|0||1||Success: Message accepted|
|100||2||Error: Segment sequence error|
|101||3||Error: Required field missing|
|102||4||Error: Data type error|
|103||5||Error: Table value not found|
|200||6||Rejection: Unsupported message type|
|201||7||Rejection: Unsupported event code|
|202||8||Rejection: Unsupported processing id|
|203||9||Rejection: Unsupported version id|
|204||10||Rejection: Unknown key identifier|
|205||11||Rejection: Duplicate key identifier|
|206||12||Rejection: Application record locked|
|207||13||Rejection: Application internal error|
I don’t know how to make systematic sense of this. If the database is down, so you can’t accept the message, should you return an error, or a reject? Beats me. And in practice, implementers seem to pretty much toss a coin. I think I’ve seen more AEs than ARs, on about a 4:1 ratio.
I find this particularly frustrating because the question I always need to ask when I get an AE or an AR back is simple: should I send this message again?
In practice, the single most common cause of a message error/rejection being returned is some transient system error. Things like:
- database is down / backing up
- message handling process has become corrupt
- deadlock contention
- network unavailability
In all these cases, the correct thing to do is wait a while, and resend the same message again, and to keep doing so until it succeeds. If, on the other hand, the destination is working as expected, and there’s some content problem with the message, then what you want to do is to discard the message, make an entry some error log, and move on. So how can you tell the difference? Well, there’s no general method, and quite often, you can’t. I think this is one of the worst aspects of HL7 v2 messaging.
As a follow up to this, there’s a related question: do I need to send the messages in order or not? This is also a rather difficult question. There’s no technical requirement anywhere in the HL7 standard I know of that says that messages have to be delivered in order, but the messages reflect a series of transactions, and these generally do need to be delivered in order. Consider the following scenarios:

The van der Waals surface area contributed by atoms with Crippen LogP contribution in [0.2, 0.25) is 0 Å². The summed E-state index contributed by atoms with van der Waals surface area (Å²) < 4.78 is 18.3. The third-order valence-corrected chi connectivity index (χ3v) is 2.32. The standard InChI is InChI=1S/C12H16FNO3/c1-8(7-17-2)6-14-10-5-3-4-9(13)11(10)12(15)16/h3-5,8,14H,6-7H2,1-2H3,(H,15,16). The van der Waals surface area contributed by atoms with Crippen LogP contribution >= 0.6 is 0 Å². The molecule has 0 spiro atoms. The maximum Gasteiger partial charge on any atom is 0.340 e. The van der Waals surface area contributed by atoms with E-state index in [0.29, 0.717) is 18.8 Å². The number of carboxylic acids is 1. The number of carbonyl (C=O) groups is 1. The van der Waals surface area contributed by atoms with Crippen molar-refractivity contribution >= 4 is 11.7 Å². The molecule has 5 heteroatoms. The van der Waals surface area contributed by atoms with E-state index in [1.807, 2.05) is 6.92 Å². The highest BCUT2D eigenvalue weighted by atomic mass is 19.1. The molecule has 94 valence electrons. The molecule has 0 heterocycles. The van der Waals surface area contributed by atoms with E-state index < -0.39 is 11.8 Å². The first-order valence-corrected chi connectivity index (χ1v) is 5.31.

- An ADT feed pushing patient and episode updates out. What happens if you drop a patient merge message, and then send it later, after other transactions on the patient record? (and in practice, merge messages are particularly prone to cause issues)
- A results feed from a lab to an EHR. Lab results are amended periodically. What happens if you hold a message, and then release it – will it overwrite an subsequent version of the same lab report that was sent later?
In practice, this depends on the fine details of the identity and timestamp processing of the receiving system. HL7 has made no rules about how this works, so you can take nothing for granted. In practice, most v2 processing feeds are unreliable and fragile in this regard, whether from big or small vendors (that’s my experience) so it’s best to be very conservative unless you specifically know otherwise : If you get an error, hold everything until some knowledgeable human intervenes. Assuming, of course, that there is one available… where as there very often isn’t.
I’ve run out of time for now. I’ll make a follow up post that deals with enhanced mode acknowledgements, with the impact of intermediaries, and with a commentary about the sequence number protocol.